“And then” is the key to writing shitty stories that don’t hold together (UPDATED on Feb 24, 2018)

Key takeaway: If the beats on your story outline can only be conjoined with “and then”, you are fucked. They need to be joined by “but” or “and therefore.”  By forcing yourself to use “but” and “and therefore,” you force yourself to go into the heads of your characters and actually pin down why they are doing what they do—which is a thing readers want to understand, and will be cranky if they can’t figure out.

Watch this for details:

UPDATED February 24, 2018

Just to clarify, this is exactly what folks are talking about when they talk about character’s motivations. If the characters’ motivations aren’t clear to the audience, it’s either because:

  1. You don’t know what’s motivating your characters to do what they do or
  2. You haven’t put those motivations on the screen/page

Subsequently, all the audience can figure out is “This happened and then that happened and then the other thing happened”—and unless they are willing to work overtime to dowse those motivations by reverse engineering them from the results, they are not going to be able to figure them out (and, even if they do figure out this unnecessary puzzle, they have every right to be pissed at you, because solving plot/motivation riddles isn’t their job; they’ve paid you to entertain them).

This is the Number One problem that I see hobbling (or, more often crippling) otherwise solid storytelling—especially in film (where, for a variety of cultural and economic reasons, a lot of the writers are really just barely cutting their storytelling teeth): the story gets lost because the plot goes slack because characters are just doing stuff for no discernible reason.  The result is that the audience gets bored—and subsequently angry, because you have wasted their money and time.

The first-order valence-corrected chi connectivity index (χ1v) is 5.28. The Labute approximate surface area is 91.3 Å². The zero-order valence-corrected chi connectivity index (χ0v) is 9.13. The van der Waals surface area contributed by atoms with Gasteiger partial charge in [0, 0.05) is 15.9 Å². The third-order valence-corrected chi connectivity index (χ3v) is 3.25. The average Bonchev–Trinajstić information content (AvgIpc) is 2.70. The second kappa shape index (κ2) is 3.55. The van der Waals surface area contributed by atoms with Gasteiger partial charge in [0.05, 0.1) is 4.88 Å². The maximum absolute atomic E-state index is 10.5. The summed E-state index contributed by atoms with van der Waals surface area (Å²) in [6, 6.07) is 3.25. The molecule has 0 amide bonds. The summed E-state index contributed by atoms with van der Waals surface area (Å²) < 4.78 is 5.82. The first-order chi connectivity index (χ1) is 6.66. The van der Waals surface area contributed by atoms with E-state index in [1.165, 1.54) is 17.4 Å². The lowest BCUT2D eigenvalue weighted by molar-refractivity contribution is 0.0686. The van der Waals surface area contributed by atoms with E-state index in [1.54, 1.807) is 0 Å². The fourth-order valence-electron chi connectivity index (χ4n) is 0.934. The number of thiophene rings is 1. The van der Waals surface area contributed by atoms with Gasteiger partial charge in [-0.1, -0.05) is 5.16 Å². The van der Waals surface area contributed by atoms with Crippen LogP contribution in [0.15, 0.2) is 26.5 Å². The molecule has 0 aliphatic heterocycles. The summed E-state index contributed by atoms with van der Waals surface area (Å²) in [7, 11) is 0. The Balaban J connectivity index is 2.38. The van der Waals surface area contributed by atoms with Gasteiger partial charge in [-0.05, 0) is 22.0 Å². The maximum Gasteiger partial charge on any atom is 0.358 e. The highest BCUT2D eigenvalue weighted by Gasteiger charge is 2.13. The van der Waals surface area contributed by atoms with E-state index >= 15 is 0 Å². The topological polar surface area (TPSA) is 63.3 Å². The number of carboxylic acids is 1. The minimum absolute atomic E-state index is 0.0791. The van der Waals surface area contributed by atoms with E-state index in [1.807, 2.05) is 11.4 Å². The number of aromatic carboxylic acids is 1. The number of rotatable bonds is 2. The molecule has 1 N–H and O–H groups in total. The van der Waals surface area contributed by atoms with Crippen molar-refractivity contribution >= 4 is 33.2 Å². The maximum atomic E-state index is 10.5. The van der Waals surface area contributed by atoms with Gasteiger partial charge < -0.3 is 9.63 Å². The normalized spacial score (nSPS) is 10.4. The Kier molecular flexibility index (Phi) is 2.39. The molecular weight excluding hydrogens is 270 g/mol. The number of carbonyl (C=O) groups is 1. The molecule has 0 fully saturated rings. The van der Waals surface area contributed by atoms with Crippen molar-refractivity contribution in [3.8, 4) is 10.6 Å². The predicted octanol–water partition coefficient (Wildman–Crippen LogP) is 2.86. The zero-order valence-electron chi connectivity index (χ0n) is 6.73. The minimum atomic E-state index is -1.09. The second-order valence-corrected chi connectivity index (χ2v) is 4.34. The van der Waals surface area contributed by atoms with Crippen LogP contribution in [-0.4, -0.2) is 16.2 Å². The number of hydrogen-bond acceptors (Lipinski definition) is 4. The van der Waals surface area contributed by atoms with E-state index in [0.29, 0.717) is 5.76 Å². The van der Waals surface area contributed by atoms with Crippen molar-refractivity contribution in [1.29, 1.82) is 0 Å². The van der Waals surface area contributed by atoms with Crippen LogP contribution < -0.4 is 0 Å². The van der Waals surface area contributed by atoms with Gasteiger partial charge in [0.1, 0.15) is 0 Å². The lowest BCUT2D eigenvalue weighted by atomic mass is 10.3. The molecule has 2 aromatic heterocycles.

My wife and I were watching a horror movie the other day that perfectly illustrated the value of making sure you’ve got a story held together by “but”/”and therefore”, not “and then”. The movie ended, and we were lost for a second, trying to figure out what had just happend.  Then it all clicked together.  The story, I realized, fit together really nicely—in fact, it fit together more then nicely, it fit together gratifyingly—but in many individual scenes, the character’s didn’t seem to be motivated to do what they were doing.  From the audience’s perspective, the scenes were stitched together by “and then”s, instead of“but”/”and therefore”s. The story was solid, but the plot was muddled because understanding a plot requires understanding the causality at the heart of the story and understanding that necessitates understanding why folks do what they do—i.e., their motivations. (For the canonical bit on story vs. plot, check out E.M. Forster’s Aspects of the Novel or just read this.)

(Incidentally, the horror movie in question was The Gateway, streaming on Hulu [originally titled The Curtain—which is, for a variety of reasons, a much better title]. Despite what I’ve just said, I really did dig this movie; if you like quirky non-Euclidean horror, give it a whirl.)

So, how do you avoid pissing off your audience this way?  One trick I know a lot of writers use (I think I first heard it from Jeff Vandermeer, who calls it “reverse outlining”) is to take the offending story and then re-outline it.  9 times out of 10, just writing it out in outline form, beat-by-beat, will surface problems in the logic or pacing of the story (even if you aren’t an outliner usually—I almost never write from an outline, but reverse outlining can often help me see where I’ve messed up, in much the same way as art students used to be taught to critique drawings by first flipping them upside-down).  Once you have that outline, step through it and make sure each element can be connected to the next by either a “but” or an “and therefore”.  Flag any line items that you can’t almost immediately link in this way, and then go back and look at them.  pro-tip: Many of this, you’ll find, can just be cut—turns out they’re meaningless little skin-tags marring the smooth skin of your plot.  Others, you’ll need to sort out and rewrite, but even there, you’ll be shocked at how often the “but”/“and therefore” pop out once you clean the crud out of there.

UPDATED June 15, 2022

Fixed broken video and link